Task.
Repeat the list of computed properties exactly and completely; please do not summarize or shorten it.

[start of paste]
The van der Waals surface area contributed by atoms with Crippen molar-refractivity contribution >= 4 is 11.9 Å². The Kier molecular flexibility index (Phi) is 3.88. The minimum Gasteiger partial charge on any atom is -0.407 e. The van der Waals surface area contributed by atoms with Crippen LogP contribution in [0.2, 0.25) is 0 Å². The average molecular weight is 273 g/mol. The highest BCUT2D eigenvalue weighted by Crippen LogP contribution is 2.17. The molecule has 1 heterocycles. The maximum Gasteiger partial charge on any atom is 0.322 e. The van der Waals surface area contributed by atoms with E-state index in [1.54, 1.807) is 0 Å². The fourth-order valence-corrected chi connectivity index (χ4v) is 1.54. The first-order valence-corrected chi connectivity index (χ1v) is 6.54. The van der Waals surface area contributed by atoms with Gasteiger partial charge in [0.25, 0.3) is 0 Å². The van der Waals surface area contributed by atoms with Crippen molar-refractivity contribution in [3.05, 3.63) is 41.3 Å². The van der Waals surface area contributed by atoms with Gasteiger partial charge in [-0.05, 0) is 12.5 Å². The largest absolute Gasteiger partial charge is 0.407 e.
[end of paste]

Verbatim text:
The van der Waals surface area contributed by atoms with Crippen molar-refractivity contribution >= 4 is 11.9 Å². The Kier molecular flexibility index (Phi) is 3.88. The minimum Gasteiger partial charge on any atom is -0.407 e. The van der Waals surface area contributed by atoms with Crippen LogP contribution in [0.2, 0.25) is 0 Å². The average molecular weight is 273 g/mol. The highest BCUT2D eigenvalue weighted by Crippen LogP contribution is 2.17. The molecule has 1 heterocycles. The maximum Gasteiger partial charge on any atom is 0.322 e. The van der Waals surface area contributed by atoms with E-state index in [1.54, 1.807) is 0 Å². The fourth-order valence-corrected chi connectivity index (χ4v) is 1.54. The first-order valence-corrected chi connectivity index (χ1v) is 6.54. The van der Waals surface area contributed by atoms with Gasteiger partial charge in [0.25, 0.3) is 0 Å². The van der Waals surface area contributed by atoms with Crippen molar-refractivity contribution in [3.05, 3.63) is 41.3 Å². The van der Waals surface area contributed by atoms with Gasteiger partial charge in [-0.05, 0) is 12.5 Å². The largest absolute Gasteiger partial charge is 0.407 e.